Researchers pinpointed a key difference in brain architecture between children and teens with attention deficit hyperactivity disorder (ADHD) and those without.
The research team looked into the brains of over 750 young people and found a lag in how quickly the brain forms connections within and between key brain networks in those suffering from ADHD, the University of Michigan Health System reported.
The findings reveal less-mature connections between a brain network that controls internally-dictated thought and one allowing individuals to focus on externally-directed tasks. This finding could help explain why people with ADHD have so much trouble staying focused.
The research could also one day allow doctors to use brain scans to diagnose ADHD. To make their findings the researchers used advanced techniques to analyze a large pool of detailed brain scans encompassing 275 children and teens with ADHD as well as 481 without the condition.
The team used function magnetic resonance imaging (fMRI) to show brain activity during a resting state, allowing researchers to see how a number of brain networks communicated. The team found lags in development of connection in the internally-focused network, called the default mode network or DMN, and in development of connections between DMN and two networks that process externally-focused tasks, often called task-positive networks, or TPNs," University of Michigan Health System reported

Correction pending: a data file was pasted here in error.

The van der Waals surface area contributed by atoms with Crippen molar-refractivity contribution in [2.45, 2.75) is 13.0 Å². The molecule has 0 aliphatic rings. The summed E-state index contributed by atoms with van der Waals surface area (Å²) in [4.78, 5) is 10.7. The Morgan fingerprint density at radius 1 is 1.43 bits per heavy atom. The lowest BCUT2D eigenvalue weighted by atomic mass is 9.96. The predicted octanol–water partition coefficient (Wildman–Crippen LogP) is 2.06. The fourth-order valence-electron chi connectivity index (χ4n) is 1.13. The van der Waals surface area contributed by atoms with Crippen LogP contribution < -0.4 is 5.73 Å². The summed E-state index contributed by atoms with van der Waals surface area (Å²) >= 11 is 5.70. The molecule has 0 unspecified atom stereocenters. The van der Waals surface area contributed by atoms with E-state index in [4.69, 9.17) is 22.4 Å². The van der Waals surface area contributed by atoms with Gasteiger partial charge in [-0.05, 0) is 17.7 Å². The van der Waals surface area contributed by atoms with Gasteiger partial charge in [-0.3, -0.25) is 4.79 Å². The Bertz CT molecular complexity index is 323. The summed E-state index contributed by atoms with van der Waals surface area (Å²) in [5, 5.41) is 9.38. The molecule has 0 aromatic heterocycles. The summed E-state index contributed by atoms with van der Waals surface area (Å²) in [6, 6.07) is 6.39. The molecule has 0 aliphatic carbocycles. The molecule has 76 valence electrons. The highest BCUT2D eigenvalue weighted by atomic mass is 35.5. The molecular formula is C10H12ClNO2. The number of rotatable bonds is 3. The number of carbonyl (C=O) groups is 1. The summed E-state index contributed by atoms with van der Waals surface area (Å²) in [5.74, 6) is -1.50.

"We and others are interested in understanding the neural mechanisms of ADHD in hopes that we can contribute to better diagnosis and treatment," said lead author Chandra Sripada, M.D., Ph.D, an assistant professor and psychiatrist who holds a joint appointment in the U-M Philosophy department and is a member of the U-M Center for Computational Medicine and Bioinformatics. "But without the database of fMRI images, and the spirit of collaboration that allowed them to be compiled and shared, we would never have reached this point."
The findings could launch a new phase of ADHD research that examines the components of networks that have a maturational lag.
"This study provides a coarse-grained understanding, and now we want to examine this phenomenon in a more fine-grained way that might lead us to a true biological marker, or neuromarker, for ADHD," Sripada said.
The findings were published in a recent edition of the Proceedings of the National Academy of Sciences.